Whenever the media discusses a market index’s return, or when mutual fund companies promote their returns over the last 3, 5, and 10-year periods, they always reference the Average Rate of Return.
The average rate of return has been accepted as the standard in today’s world and nobody even bats an eye at it. Even when I help people plan for retirement or when I’ve discussed an investing post on this blog, I always calculate things based on the average rate of return. For instance, if you invest $500/month for the next 25 years, and assuming you earn an 8% average return, you should be able to retire with no problem.
However, have you ever been one of those people that have said: ‘I know they claim the S&P 500 has AVERAGED 14% over the last 3 years (true story), but I haven’t gotten anywhere close to that! I’ve only made 10% even though I’m in a S&P 500 Index Fund!’?
If you’re one of those people that have wondered why you never get the same returns that people claim the market is averaging, then I’m happy to tell you that you’re not crazy!
To get my point across, lets play a game today! No trick questions by the way.
So, based on the chart below, what is the Average Rate of Return?
The average rate of return is 0%, right? 5 years of +10% gains and 5 years of -10% gains would come out to a 0% average rate of return.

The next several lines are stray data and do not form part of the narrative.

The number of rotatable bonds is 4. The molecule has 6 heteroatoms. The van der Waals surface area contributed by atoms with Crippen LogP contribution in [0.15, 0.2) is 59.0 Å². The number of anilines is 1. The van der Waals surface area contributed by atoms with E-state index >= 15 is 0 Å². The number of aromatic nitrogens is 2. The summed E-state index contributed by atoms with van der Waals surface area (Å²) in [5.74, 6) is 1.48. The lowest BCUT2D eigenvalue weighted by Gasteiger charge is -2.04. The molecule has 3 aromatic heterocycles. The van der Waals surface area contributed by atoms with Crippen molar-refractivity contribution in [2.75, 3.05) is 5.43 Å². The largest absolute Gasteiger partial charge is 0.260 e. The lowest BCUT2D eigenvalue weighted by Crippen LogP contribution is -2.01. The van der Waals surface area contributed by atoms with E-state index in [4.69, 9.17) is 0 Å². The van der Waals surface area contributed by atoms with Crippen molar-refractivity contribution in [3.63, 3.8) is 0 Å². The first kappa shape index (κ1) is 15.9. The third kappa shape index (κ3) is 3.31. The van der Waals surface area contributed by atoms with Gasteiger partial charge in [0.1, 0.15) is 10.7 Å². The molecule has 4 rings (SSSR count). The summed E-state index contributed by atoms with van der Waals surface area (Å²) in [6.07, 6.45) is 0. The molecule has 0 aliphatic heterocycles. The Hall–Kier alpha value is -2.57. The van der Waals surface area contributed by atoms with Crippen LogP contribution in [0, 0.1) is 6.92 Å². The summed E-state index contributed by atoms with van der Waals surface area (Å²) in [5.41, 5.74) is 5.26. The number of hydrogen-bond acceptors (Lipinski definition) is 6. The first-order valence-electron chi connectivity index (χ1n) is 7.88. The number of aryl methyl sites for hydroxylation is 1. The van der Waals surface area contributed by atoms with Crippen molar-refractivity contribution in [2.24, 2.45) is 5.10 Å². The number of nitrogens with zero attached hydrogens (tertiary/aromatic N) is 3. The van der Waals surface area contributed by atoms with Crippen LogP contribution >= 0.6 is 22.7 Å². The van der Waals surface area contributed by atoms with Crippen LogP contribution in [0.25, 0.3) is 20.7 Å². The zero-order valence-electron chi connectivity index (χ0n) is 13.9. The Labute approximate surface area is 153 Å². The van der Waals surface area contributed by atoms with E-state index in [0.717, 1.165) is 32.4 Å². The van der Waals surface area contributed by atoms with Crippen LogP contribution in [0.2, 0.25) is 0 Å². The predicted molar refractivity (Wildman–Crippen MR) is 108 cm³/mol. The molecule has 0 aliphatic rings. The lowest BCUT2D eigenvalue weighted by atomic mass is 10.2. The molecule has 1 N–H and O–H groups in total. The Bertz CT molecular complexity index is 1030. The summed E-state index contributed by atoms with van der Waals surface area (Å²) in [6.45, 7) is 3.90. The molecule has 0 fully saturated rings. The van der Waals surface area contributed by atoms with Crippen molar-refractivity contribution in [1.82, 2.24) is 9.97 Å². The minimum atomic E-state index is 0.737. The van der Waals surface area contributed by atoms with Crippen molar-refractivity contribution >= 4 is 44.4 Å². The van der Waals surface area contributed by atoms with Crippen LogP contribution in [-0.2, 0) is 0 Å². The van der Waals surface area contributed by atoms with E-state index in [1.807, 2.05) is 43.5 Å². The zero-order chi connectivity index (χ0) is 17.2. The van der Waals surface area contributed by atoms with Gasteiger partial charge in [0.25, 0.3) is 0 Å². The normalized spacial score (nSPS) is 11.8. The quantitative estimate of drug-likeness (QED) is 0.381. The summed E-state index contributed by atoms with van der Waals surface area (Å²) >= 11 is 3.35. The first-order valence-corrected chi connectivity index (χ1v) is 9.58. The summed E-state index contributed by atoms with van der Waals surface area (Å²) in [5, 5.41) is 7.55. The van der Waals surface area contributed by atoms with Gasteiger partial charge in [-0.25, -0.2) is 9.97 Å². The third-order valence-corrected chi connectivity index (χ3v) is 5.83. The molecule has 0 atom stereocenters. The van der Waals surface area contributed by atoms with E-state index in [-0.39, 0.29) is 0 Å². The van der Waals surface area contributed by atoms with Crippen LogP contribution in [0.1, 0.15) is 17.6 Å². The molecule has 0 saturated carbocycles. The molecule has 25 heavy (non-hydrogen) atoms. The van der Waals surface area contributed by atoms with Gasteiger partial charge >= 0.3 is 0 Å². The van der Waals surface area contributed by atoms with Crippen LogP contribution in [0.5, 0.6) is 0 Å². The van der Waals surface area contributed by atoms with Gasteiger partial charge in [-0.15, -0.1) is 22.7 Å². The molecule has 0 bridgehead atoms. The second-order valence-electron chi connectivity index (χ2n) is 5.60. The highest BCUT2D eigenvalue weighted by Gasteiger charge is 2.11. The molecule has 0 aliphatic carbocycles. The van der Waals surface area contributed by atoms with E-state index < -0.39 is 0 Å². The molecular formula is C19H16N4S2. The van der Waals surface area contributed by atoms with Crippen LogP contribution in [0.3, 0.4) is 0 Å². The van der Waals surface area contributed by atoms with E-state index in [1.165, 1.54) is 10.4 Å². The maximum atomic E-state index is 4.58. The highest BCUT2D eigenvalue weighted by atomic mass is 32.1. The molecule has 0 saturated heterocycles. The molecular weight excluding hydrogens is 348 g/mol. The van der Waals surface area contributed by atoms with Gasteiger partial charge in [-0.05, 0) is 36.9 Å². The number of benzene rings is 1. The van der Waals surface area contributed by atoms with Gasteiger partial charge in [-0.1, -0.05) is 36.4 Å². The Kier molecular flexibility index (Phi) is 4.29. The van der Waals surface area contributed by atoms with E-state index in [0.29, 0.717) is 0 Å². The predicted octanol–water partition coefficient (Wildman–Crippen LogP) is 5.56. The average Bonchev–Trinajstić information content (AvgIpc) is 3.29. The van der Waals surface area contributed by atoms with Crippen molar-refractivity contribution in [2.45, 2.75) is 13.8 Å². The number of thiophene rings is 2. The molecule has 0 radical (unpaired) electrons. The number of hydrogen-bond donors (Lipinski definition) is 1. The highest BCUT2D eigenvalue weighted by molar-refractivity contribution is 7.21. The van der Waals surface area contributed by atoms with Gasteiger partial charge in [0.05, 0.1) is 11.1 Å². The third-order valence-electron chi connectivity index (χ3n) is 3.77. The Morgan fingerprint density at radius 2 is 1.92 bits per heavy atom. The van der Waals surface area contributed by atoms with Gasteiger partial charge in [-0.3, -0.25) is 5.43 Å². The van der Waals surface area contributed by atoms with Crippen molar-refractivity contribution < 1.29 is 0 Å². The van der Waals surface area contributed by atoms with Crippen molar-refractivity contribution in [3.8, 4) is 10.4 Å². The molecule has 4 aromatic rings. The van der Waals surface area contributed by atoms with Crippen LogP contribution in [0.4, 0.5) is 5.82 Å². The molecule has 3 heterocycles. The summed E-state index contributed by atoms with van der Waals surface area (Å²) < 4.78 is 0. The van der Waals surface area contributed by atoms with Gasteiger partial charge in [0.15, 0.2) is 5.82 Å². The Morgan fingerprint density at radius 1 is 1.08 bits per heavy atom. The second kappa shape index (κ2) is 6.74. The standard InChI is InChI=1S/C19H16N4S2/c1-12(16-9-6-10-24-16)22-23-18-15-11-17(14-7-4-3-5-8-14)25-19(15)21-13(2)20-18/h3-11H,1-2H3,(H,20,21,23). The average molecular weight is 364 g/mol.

Now, let’s take this a bit further…
Let’s assume that you invest $1,000 and the exact same scenario takes place: up 10%, down 10%, up 10%, down 10%…and so on for 10 years total. Who out there believes that you’ll still have $1,000 left in your investment account after the 10-year period? This blog thing really isn’t a good medium to ask questions…dang.
Do the math, it’s quite fun:
Well, the truth is that you will only have $951 left in your account! Good for a -4.9% Actual Rate of Return.
As we can all see from the example above: it is mathematically IMPOSSIBLE for you to realize the average return if there is ever a negative day, month, or year in the market.
This holds true for returns on precious metals, returns on individual stocks, and especially returns on mutual funds. The average rate of return isn’t really what you earn, so stop paying attention to it!
Just to make my final point: the S&P 500 averaged a 2.11% rate of return for the year of 2011. However, if you were to have invested $1,000 on January 3, 2011 (the first day the market was open last year) and pulled your money out of the market on December 30, 2011, you would have made a whopping $3.55. Also good for a .355% Actual, Realized Return.
A 2.11% average and a .355% actual return are quite different. The statistics say there there is about a 1-2% difference in the average returns that the media/mutual fund companies promote and what you realize as your true return.
Has it ever occurred to you that you’re not earning the “average” rate of return? Do you think it’s wrong that mutual fund companies and the media promote average rates of return?
Editor’s note: I don’t believe promoting the average is wrong or misleading. The numbers they promote are truly the average; we just haven’t been savvy enough to know there is a difference between the average and actual. It’s like understanding the difference between median, mode, and mean.
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